Basic Molecules of Life (Exam Review)

Topics: Cell, Protein, Bacteria Pages: 5 (1590 words) Published: March 10, 2013
Ch.2 Essential chemistry for Biology
1.Water is precious to life because living organisms use water as the medium (solvent) for chemical reactions necessary to sustain life. Water also helps maintain temperatures. Droughts are disastrous because they can wipe out crops, which in turn cause famine. 2.MATTER: Composed of chemical elements, occupies space and has mass (ex: solid, liquid, and gas states.) CHEMICAL ELEMENTS: substance that cannot be broken down into other substances by chemical reactions (ex: carbon, oxygen, gold). COMPOUNDS: Substances that contain two or more elements in a fixed ratio (ex: table salt = equal parts sodium (NA) and chlorine (Cl)=NaCl) 3.ATOMIC NUMBER= # of protons MASS NUMBER= pro + neutrons

4.An Isotope is an element with the same number of protons and electrons but a different number of neutrons. RADIOACTIVE ISOTOPES the nucleus decays spontaneously giving off particles and energy. Useful for tracing cells in the body when they pick up this radioactive isotope. 5.The farther an electron is from the nucleus, the greater its energy. Numbers of electrons in the outermost shell determines the chemical properties of an atom. Outer shells that are not full interact with other atoms, however shells that are full (ie: helium with 2 electrons), are chemically unreactive. 6.IONIC BONDS: transfer of electrons between two oppositely charged ions causes them to be attracted to each other (x-,x+) (example: Na11,Cl17>Na->1e to Cl>Na+10,Cl-18). COVALENT BONDS: form when two atoms share one or more pairs of outer-shell electrons (ex: methane=CH4, Carbon with 4 hydrogen molecules attached to its outer shell, because carbon has 4 spots open in its outer shell).HYDROGEN BONDS: in water, H2o, the 2 hydrogens share electrons with the 1 oxygen, making oxygen slightly – and hydrogen slightly + (a polar molecule is one with an uneven distribution of charge), these opposing charges attract each other. 7.Water is structured so that the (-)part of oxygen is always attracted to the (+)hydrogen, these hydrogen bonds help water keep its shape. (cohesion).The unequal sharing of negatively charged electrons along with the ’v’ shape water has makes it a polar molecule. 8.Cohesion- trees depend on the cohesion of water to be able to transport water up into its trunk. Temperature: water has a strong resistance to temperature change, such resistance helps stabilize ocean temperatures to help ocean dwelling organisms stay alive. Ice Floating: when cold, water molecules move farther apart and form ice, slows down the constantly changing hydrogen bonds in liquid water. Ice forms an insulating blanket over liquid water, allowing life to persist underneath. Solvent: Water is a solvent that can dissolve a variety of substances necessary for life (ie salt water). 9.An Acid releases H+ (hydrogen ions) into a solution, has a greater H+ concentration. A Base has a lower H+ concentration, base accepts H+ and removes them from the solution. A neutral solution has an equal amount of H+ and OH-. 10. Biological fluids contain buffers which minimize changes in pH by accepting H+ when in excess, and donating H+ when it is depleted.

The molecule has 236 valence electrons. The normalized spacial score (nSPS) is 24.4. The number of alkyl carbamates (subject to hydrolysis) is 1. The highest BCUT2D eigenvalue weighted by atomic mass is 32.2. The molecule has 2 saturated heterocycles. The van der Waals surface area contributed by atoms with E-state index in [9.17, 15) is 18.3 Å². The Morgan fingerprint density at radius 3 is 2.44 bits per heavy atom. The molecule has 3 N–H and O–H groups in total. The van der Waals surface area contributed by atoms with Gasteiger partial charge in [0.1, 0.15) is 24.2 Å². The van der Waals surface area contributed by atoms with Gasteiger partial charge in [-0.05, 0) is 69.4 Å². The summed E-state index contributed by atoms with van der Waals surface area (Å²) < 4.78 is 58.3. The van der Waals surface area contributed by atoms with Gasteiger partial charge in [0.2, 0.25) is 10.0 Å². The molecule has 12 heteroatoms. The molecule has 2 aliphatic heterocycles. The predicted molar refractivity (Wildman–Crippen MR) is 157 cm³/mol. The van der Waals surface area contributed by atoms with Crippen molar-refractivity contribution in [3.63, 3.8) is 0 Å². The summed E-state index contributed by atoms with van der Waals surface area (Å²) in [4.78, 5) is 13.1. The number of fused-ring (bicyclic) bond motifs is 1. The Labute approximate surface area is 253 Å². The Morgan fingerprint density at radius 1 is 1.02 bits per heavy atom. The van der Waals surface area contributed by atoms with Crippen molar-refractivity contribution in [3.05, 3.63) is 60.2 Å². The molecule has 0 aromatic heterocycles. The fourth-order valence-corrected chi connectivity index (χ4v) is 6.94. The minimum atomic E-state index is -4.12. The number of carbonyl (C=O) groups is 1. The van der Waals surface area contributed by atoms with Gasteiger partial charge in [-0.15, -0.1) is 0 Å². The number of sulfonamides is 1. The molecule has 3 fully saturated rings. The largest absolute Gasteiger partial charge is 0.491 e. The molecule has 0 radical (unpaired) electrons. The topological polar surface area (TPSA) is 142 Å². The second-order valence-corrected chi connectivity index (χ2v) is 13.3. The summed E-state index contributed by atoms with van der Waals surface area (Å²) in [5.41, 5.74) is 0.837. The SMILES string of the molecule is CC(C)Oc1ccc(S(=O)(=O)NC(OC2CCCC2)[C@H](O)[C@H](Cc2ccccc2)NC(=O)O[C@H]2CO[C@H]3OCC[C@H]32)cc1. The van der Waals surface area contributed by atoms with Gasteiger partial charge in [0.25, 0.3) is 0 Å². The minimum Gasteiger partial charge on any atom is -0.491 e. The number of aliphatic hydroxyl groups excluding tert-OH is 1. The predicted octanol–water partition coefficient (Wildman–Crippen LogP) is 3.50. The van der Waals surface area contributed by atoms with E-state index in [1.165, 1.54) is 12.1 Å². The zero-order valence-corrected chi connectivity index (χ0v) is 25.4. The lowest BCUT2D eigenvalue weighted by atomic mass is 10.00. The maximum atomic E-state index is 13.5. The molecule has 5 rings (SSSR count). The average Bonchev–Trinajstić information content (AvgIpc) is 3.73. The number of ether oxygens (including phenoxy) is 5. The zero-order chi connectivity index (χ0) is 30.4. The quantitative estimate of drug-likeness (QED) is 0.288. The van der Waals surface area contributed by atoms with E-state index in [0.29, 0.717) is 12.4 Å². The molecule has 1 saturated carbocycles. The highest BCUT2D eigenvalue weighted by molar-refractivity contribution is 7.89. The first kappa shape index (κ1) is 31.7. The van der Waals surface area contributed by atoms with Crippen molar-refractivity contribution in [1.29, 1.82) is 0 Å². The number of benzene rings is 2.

Ch3: The Molecules of Life
1.Carbon has 4 open electron spots in its outermost shell ,allowing for it to form with a large variety of organic molecules. 2.Dehydration reactions allow monomers to link together to form polymers, when the polymer chain needs to be broken, hydrolysis occurs by adding a molecule of water into the chain. 3.MONOSACCHARIDES: smallest, simple sugar, monomers of carbs, main fuel molecule for cellular work. An example is fructose (C6H12O6).Shape=form rings when one part of the molecule forms a bond with another part of the molecule. DISACCHARIDES: double sugar, created from two monosaccharides via dehydration reaction. Ex is table sugar (sucrose), created from glucose monomer linked to a fructose monomer. Sucrose is the main carb in plant sap, nourshing the parts of...
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